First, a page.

The Why...

GOVERNMENT SUPPORT

Education Secretary, Damian Hinds encouraged the DFE to publish a 'bucket list' of extracurricular goals to build pupils' resilience. These goals were introduced in 2019 as an Age Related Passport.

In his first speech as Education Secretary, Damian Hinds said that it was the role of schools to develop pupils' "character" and "workplace skills" and that there was "nothing soft" about these so-called "soft skills".

Mr Hinds followed up this in November 2018 in a key speech stating that the Government is due to publish a series of extracurricular goals for pupils to achieve every year to build their resilience.

Mr Hinds stated that:

“Everybody can remember somebody who left school with no GCSEs or O levels, but went on to do something spectacular.

“Qualifications are obviously not the only thing, and I tend to think the difference is everything you can’t write on a certificate – drive, tenacity, sticking with the task at hand. And being able to bounce back from the knocks that inevitably come to all of us.”

ACADEMIC PERFORMANCE

There is a significant body of evidence to suggest developing pupils character has a positive impact on academic achievement. One such study included worldwide research into evidenced based approaches that meet the PSHE requirement in the UK, this was commissioned by the Paul Hamlyn Foundation. The national Health Minds project is being led by How to Thrive in partnership with the London School of Economics (LSE). The project is tracking 11,000 students from 33 secondary schools over four years. The research is aiming to evidence the link between students who feel good and function well, academic attainment in school and psychological strength in terms of resilience and good character. The results of this landmark project so far have been extremely positive, demonstrating a positive correlation between developing character and improved academic performance. The research, conducted by Populous and the University of Birmingham’s Jubilee Centre for Character and Virtues, asked teachers about current character education provision within their schools, and the potential impact a greater focus on character might have. Adapted from previous Jubilee Centre research, the poll defined character education as school provision focused on developing ‘positive strengths such as honesty, confidence, and critical thinking’, and teaching students to ‘understand what is ethically important in difficult situations and how to choose the right course of action’. The study found an overwhelming link between character development and academic results.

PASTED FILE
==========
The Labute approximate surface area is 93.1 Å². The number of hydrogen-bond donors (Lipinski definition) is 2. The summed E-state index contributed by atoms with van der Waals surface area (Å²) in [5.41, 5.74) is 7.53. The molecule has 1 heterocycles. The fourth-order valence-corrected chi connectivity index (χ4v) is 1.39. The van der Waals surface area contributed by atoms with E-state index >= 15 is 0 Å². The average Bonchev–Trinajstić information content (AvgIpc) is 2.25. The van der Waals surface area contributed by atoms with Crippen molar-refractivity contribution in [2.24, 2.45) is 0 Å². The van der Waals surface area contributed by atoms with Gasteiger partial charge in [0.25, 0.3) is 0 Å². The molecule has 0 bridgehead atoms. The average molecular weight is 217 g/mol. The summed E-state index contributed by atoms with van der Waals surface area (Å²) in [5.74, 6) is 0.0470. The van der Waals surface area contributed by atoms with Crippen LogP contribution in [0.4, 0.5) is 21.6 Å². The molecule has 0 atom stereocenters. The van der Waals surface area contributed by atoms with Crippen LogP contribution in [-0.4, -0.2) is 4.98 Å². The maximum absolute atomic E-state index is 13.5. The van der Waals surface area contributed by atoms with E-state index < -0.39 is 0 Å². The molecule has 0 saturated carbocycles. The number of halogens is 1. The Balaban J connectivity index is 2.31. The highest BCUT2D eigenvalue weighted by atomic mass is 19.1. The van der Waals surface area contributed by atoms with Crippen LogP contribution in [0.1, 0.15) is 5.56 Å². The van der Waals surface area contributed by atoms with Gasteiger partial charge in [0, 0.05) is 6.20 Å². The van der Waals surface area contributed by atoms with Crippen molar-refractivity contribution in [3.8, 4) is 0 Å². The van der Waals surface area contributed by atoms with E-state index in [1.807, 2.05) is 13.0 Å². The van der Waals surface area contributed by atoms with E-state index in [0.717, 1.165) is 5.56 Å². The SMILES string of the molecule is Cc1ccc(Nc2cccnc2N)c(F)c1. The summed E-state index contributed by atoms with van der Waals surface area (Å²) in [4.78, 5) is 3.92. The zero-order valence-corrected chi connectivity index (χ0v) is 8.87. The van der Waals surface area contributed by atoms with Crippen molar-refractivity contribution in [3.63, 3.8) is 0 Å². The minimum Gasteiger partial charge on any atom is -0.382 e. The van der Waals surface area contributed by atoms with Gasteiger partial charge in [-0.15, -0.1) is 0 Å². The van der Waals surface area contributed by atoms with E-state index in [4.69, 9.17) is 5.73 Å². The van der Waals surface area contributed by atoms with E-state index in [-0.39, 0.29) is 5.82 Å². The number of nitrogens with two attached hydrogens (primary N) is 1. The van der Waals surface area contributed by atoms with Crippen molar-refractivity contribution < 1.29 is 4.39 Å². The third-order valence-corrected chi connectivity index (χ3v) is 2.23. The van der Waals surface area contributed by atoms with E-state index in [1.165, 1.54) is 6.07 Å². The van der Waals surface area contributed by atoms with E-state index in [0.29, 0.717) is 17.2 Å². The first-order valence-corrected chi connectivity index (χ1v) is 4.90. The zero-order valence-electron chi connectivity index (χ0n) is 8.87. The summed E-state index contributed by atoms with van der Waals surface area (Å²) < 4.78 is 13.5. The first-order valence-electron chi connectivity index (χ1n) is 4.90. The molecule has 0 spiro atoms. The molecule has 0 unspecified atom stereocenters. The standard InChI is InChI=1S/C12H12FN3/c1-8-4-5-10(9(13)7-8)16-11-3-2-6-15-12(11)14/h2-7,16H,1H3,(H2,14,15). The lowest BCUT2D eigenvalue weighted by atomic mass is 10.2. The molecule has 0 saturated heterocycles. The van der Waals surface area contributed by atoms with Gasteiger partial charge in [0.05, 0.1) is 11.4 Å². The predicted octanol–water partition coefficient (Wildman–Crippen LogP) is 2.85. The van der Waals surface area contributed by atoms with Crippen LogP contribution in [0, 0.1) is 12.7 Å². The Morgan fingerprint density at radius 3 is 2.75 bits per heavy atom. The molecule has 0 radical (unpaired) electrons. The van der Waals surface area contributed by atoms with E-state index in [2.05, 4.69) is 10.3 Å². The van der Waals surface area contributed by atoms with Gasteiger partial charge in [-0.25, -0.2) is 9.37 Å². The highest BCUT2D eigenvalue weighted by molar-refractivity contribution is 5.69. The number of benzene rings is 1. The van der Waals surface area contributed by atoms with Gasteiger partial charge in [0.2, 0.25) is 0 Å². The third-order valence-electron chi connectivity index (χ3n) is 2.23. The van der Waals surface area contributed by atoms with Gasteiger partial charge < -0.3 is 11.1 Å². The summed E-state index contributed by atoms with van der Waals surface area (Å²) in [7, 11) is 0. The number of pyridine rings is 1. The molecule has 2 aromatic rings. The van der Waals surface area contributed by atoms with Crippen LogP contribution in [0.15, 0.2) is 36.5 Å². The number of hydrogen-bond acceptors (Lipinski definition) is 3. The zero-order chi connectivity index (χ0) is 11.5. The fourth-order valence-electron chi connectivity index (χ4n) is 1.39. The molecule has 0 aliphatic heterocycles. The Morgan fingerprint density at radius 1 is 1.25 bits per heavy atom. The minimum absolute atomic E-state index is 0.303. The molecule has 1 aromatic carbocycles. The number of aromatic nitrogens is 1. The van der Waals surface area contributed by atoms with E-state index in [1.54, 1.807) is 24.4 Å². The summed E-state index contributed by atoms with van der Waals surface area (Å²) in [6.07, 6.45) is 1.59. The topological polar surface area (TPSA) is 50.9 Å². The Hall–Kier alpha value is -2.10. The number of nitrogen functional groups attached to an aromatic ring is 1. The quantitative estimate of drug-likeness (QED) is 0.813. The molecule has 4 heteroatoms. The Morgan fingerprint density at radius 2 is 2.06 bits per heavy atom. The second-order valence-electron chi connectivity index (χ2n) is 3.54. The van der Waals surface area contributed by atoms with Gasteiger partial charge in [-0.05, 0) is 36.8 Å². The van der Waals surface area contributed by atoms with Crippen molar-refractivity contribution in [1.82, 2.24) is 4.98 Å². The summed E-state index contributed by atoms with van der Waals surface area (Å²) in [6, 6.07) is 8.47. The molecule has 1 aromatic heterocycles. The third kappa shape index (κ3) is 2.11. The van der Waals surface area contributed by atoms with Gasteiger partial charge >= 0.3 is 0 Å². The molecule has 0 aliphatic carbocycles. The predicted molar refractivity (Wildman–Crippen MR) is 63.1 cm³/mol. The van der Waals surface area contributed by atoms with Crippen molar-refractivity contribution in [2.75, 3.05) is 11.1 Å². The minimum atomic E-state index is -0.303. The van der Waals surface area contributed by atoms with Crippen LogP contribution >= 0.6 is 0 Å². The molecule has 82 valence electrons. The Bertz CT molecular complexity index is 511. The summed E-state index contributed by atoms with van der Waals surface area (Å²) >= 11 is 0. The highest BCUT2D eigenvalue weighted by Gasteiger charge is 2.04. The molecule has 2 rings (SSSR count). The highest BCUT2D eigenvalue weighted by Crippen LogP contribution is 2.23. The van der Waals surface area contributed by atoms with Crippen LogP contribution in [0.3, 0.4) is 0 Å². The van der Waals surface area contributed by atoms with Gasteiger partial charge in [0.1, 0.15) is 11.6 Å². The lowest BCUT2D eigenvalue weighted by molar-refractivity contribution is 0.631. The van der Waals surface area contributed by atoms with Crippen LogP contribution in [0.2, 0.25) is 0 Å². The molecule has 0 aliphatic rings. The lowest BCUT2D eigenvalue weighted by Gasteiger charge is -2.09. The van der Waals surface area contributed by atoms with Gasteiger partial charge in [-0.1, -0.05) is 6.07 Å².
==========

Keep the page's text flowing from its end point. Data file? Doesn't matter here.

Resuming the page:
WELL-BEING AND MENTAL HEALTH

Youngminds.org.uk outlined crucial findings regarding mental health and wellbeing of young people.

Mental health is a big issue for young people…

  • 1 in 10 children have a diagnosable mental health disorder – that’s roughly 3 children in every classroom (i)
  • 1 in 5 young adults have a diagnosable mental health disorder (ii)
  • Half of all mental health problems manifest by the age of 14, with 75% by age 24 (iii)
  • Almost 1 in 4 children and young people show some evidence of mental ill health (including anxiety and depression) (iv)
  • In 2015, suicide was the most common cause of death for both boys (17% of all deaths) and girls (11%) aged between 5 and 19 (v)